THIS is specifically not about the type of relationship management exemplified by the following joke [which probably less than half the population would find remotely amusing . . .]but there is some relevance:
Husband’s Text Message—“Sweetheart, I was hit by a car outside the office. Jenny brought me to the hospital. They have been making tests and taking X-rays. The blow to my head though very strong hopefully will not have any serious or lasting injury. But I have three broken ribs, a broken arm, a compound fracture in the left leg, and they may have to amputate the right foot.”
Wife’s Text Response—“Who the hell is Jenny?”
The joke though does serve to demonstrate that not everybody has the same view as to what is important to the other person in a communication.
There is the example of the joint study by Chinese and American universities on
why Americans were busy adopting Chinese babies. The Chinese parents and grandparents thought that this was because: Chinese children are “well behaved,” “they are good looking,” “they are more intelligent” and “they are stronger/more resilient.”
The American adopters unanimously said they were adopting because they “felt sorry for the children.” A fine example of cultural differences in value systems.
The ability to identify what the customer or other entity in a relationship thinks is important is critical to successful relationship management.
There is a vast range of business relationships between seller and buyer, or service provider and customer, but an important differentiator to relationship type is the desired length of the relationship.
You would not expect the single purchase of a crocodile’s skull by a visitor from Manila from a craft shop in Puerto Princesa to be the basis for establishing a long-term relationship for example, whereas if you are a bank taking in people’s deposits and giving them loans or credit cards it would be expected that a long term relationship would be established. But most business should ensure that the customers see value in establishing long-term relationships whether buying a crocodile’s skull or looking after people’s money.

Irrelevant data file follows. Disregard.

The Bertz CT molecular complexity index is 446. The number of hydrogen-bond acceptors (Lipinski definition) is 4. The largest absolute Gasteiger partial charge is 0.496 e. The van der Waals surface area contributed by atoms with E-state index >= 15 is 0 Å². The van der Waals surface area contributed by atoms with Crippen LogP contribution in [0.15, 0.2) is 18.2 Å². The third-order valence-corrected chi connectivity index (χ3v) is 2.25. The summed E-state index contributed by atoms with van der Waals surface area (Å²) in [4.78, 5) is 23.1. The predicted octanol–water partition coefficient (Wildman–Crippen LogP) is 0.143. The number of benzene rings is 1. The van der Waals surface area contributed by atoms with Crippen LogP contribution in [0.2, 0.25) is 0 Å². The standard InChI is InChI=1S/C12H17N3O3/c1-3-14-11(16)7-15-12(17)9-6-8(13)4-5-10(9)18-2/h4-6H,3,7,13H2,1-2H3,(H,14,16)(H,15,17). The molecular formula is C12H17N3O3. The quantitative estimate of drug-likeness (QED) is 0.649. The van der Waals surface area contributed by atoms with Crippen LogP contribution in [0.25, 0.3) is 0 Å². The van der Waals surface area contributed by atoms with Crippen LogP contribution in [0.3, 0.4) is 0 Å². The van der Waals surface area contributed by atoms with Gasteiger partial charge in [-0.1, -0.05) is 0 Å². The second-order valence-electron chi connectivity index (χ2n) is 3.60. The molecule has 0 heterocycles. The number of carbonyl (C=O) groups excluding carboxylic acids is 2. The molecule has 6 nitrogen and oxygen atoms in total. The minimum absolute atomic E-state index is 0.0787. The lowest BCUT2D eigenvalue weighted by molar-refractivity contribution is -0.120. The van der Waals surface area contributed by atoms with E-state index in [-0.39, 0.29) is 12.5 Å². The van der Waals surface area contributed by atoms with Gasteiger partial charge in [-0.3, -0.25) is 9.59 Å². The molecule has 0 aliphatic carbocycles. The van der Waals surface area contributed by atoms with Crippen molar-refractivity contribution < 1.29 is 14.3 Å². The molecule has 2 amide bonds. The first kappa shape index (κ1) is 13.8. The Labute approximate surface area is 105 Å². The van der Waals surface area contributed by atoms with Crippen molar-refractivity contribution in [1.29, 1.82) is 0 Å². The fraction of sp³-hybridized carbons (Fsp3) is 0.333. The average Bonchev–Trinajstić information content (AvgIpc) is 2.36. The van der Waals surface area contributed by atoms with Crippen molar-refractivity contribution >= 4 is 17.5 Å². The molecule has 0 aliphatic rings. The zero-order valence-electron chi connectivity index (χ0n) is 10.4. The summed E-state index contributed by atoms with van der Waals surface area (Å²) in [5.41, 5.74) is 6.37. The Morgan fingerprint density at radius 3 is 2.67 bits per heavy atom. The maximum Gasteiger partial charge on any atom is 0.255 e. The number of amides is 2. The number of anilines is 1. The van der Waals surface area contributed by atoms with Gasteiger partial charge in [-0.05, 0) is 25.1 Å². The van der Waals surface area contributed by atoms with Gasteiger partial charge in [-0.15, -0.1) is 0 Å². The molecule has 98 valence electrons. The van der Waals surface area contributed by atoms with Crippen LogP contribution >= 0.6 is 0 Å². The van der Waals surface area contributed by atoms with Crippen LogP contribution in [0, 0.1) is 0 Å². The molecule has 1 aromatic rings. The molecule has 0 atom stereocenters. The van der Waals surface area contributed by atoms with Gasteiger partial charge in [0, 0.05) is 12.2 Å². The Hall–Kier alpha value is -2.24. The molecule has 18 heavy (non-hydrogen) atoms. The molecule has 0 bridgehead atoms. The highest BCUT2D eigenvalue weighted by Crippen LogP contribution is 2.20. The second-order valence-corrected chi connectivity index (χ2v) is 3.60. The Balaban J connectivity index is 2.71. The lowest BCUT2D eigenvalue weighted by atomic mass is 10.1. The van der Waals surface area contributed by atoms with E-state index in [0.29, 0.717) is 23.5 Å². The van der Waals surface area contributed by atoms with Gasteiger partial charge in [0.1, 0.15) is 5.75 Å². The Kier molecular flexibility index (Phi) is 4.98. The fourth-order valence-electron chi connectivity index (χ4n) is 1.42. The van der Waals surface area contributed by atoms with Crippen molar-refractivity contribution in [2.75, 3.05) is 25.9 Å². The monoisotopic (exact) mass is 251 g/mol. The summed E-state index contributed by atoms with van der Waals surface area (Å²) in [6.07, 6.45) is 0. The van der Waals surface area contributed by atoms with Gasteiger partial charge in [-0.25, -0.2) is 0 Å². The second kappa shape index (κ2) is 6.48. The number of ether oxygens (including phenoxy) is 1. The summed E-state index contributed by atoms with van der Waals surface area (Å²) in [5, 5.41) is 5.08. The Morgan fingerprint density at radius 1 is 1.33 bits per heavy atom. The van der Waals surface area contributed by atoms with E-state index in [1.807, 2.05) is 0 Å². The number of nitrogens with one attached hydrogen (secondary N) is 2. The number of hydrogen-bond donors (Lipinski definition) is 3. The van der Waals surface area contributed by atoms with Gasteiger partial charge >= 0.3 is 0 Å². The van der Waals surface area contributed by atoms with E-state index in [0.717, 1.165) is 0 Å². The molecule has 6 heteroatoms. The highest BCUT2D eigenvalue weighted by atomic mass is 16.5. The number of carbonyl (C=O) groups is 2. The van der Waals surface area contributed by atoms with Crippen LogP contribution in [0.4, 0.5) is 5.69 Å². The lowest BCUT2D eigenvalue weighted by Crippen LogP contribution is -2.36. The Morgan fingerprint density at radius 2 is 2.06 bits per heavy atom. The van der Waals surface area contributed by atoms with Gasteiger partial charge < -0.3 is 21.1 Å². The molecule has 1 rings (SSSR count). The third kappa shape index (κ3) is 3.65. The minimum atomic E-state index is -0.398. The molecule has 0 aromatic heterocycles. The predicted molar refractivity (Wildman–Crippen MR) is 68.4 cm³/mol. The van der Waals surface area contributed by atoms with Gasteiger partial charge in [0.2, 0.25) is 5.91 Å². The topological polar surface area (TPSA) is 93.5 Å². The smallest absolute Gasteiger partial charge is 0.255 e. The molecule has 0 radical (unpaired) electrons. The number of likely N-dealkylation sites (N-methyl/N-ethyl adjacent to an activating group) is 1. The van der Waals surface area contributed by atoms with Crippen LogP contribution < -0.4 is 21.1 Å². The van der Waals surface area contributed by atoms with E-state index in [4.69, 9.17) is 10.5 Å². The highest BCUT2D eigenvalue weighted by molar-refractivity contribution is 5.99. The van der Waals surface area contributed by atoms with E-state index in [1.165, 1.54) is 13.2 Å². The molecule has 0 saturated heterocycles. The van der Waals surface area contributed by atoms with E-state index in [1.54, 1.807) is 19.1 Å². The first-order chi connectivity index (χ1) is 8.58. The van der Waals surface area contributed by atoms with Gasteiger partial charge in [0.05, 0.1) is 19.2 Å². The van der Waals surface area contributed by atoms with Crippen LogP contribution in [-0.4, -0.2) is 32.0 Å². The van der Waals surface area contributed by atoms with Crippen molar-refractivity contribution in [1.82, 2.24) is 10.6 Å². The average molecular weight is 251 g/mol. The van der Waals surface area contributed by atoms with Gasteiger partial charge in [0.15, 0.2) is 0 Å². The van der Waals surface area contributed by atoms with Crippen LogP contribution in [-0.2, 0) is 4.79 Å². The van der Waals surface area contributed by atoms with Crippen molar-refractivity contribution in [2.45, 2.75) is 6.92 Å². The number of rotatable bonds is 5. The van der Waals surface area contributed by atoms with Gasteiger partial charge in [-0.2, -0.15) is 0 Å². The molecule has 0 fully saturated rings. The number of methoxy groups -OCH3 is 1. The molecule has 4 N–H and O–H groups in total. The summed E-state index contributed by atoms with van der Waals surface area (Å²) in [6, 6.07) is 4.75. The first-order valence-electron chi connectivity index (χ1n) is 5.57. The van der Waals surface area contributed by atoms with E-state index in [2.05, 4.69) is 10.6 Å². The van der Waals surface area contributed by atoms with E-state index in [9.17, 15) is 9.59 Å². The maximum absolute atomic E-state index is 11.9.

To sustain a long-term relationship the customer must in addition to seeing value and benefit, feel “needed” and above all respected.
Commercial banks alas do not pay any heed to this other than in a sipsip sort of way to customers with big account balances [not that I would know this from personal experience as I have never had enough money in a bank to attract the sort of fawning and obsequious behavior that they can be so good at]. And let’s be honest they don’t actually have anything to sell to people which is of value.
They do, however, particularly after the advent of business process outsourcing, excel in harassing their customers if required repayments are a day or two late.
They terrorize their errant customers and manipulate the law to aid their terrorism. As the Archbishop of Canterbury [the head of the Church of England]has said banks should do what is right rather than what they can legally get away with. A fine example of the abuse of unconstrainable commercial power, because in a capitalist economy people do need to borrow.
Big business in the Philippines doesn’t really need to pay any attention to customer relationships as in most cases the customers have nowhere else to go anyway (take for instance Meralco). Even if they do occasionally have somewhere else to go, such as toll roads, the alternative is so unattractive as to make it no real alternative at all, or the “competitors” have got together and stitched up the market anyway.
Where the SME community could really score would be in providing really first-class customer relationship management. But it doesn’t really seem to happen very much, there is still this overly legalistic approach to warranties and responsibility and the overwhelming desire to convince the customer that it is they who are wrong rather than the seller or provider.
Many years ago in the UK Marks and Spencer majored on customer relationships.
It was well known that if you bought something from one of their stores, if it didn’t fit or you didn’t like it or you had changed your mind, even if it was an unwanted gift you could just take it back and either get an exchange or get your money back without question and without any fuss. Through this they established a widespread reputation for fair dealing and very good quality customer relationship management, and even now that legacy lives on [even in the Philippines franchises]albeit not to the same degree it used to operate.
Acceptance of responsibility even though not necessarily warranted for customer complaints and attending to those complaints with a minimum of fuss and a maximum of courtesy and speed is not costly nor is it a reputation damaging practice. The now hoary and dispensed with old adage “the customer is always right” may be worth reviving to score competitive advantage, unless of course it really is the case that all Filipino customers really are cheats and scoundrels.
Mike can be contacted at email@example.com